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Frey and colleagues outline 10 trends showing scale of America's demographic transitions

Starr says surveys intended to predict recidivism assign higher risk to poor

Prescott and colleagues find incidence of noncompetes in U.S. labor force varies by job, state, worker education

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PAA 2015 Annual Meeting: Preliminary program and list of UM participants

ISR addition wins LEED Gold Certification

PSC Fall 2014 Newsletter now available

Martha Bailey and Nicolas Duquette win Cole Prize for article on War on Poverty

Next Brown Bag

Mon, March 9
Luigi Pistaferri, Consumption Inequality and Family Labor Supply

Feminism Meets the 'New' Epidemiologies: An Appraisal of Antifeminist Biases in Epidemiologic Research on Women's Health

Archived Abstract of Former PSC Researcher

Inhorn, Marcia, and K.L. Whittle. 2001. "Feminism Meets the 'New' Epidemiologies: An Appraisal of Antifeminist Biases in Epidemiologic Research on Women's Health." Social Science & Medicine, 53(5): 553-567.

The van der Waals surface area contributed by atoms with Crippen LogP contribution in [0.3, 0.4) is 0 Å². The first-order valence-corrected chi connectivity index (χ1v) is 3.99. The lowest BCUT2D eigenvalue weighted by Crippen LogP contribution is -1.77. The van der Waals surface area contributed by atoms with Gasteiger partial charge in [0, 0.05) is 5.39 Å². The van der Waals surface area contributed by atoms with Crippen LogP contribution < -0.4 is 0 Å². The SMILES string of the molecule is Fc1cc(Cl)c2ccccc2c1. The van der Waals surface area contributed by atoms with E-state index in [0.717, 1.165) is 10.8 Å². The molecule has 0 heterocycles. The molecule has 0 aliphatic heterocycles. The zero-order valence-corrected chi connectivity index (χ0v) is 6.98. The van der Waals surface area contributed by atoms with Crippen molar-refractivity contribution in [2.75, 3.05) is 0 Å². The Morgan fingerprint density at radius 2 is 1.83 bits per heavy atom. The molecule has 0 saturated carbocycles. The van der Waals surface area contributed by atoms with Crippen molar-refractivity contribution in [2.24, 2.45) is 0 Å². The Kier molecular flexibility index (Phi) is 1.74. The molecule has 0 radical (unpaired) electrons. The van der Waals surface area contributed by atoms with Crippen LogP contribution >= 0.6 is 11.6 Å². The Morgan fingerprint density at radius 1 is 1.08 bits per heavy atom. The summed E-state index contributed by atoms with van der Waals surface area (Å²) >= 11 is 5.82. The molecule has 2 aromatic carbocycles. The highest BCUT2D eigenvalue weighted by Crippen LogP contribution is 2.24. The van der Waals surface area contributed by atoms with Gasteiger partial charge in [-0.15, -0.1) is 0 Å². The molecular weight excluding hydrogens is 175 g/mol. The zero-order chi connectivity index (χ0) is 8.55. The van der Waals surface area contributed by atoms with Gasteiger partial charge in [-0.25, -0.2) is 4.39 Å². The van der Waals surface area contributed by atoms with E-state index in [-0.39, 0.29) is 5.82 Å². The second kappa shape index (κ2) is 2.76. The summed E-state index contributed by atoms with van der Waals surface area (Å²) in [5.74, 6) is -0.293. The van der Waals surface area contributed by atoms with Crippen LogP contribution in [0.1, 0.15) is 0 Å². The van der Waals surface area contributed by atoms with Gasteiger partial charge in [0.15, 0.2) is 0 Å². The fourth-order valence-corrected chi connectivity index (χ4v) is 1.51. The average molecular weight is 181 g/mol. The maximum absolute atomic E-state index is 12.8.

This essay explores an alternative paradigm for epidemiology, one which is explicitly informed by a feminist perspective. We intend to expand upon recent critiques and debates within the emergent fields of "critical", "popular", and "alternative" epidemiology to examine how epidemiology's conceptual models — which are meant to contribute to the prevention of social inequalities in health, but may instead reinforce social hierarchies based on gender, race, and class — constrain our understanding of health and disease. Specifically, we examine persistent antifeminist biases in contemporary epidemiological research on women's health. Issues highlighted include: problem definition and knowledge production in women's health; biological essentialization of women as reproducers; and decontextualization and depoliticization of women's health risks. As part of this critique, we include suggestions for an emancipatory epidemiology that incorporates an alternative feminist framework.

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